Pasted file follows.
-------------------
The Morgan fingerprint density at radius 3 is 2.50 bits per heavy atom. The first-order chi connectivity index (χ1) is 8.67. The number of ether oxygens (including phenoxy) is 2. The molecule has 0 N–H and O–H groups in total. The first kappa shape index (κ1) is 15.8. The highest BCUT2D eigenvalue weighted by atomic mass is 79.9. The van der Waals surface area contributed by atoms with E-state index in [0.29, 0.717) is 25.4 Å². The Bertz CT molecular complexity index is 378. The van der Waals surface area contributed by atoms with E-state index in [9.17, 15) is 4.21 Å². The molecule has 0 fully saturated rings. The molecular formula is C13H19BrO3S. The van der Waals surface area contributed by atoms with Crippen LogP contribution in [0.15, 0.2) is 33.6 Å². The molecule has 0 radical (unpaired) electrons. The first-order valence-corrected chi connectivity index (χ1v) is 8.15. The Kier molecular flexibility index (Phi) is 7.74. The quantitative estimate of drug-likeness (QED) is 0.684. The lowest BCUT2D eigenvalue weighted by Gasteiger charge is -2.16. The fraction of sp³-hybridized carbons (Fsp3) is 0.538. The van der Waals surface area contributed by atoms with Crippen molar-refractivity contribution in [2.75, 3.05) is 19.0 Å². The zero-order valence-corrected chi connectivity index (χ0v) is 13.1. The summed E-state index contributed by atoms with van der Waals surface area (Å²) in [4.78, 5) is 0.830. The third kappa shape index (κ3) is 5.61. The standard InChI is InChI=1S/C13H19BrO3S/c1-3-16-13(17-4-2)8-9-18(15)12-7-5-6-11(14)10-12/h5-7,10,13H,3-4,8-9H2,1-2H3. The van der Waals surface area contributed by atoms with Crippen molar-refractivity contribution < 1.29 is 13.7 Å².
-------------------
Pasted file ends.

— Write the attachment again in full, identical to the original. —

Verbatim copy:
The Morgan fingerprint density at radius 3 is 2.50 bits per heavy atom. The first-order chi connectivity index (χ1) is 8.67. The number of ether oxygens (including phenoxy) is 2. The molecule has 0 N–H and O–H groups in total. The first kappa shape index (κ1) is 15.8. The highest BCUT2D eigenvalue weighted by atomic mass is 79.9. The van der Waals surface area contributed by atoms with E-state index in [0.29, 0.717) is 25.4 Å². The Bertz CT molecular complexity index is 378. The van der Waals surface area contributed by atoms with E-state index in [9.17, 15) is 4.21 Å². The molecule has 0 fully saturated rings. The molecular formula is C13H19BrO3S. The van der Waals surface area contributed by atoms with Crippen LogP contribution in [0.15, 0.2) is 33.6 Å². The molecule has 0 radical (unpaired) electrons. The first-order valence-corrected chi connectivity index (χ1v) is 8.15. The Kier molecular flexibility index (Phi) is 7.74. The quantitative estimate of drug-likeness (QED) is 0.684. The lowest BCUT2D eigenvalue weighted by Gasteiger charge is -2.16. The fraction of sp³-hybridized carbons (Fsp3) is 0.538. The van der Waals surface area contributed by atoms with Crippen molar-refractivity contribution in [2.75, 3.05) is 19.0 Å². The zero-order valence-corrected chi connectivity index (χ0v) is 13.1. The summed E-state index contributed by atoms with van der Waals surface area (Å²) in [4.78, 5) is 0.830. The third kappa shape index (κ3) is 5.61. The standard InChI is InChI=1S/C13H19BrO3S/c1-3-16-13(17-4-2)8-9-18(15)12-7-5-6-11(14)10-12/h5-7,10,13H,3-4,8-9H2,1-2H3. The van der Waals surface area contributed by atoms with Crippen molar-refractivity contribution < 1.29 is 13.7 Å².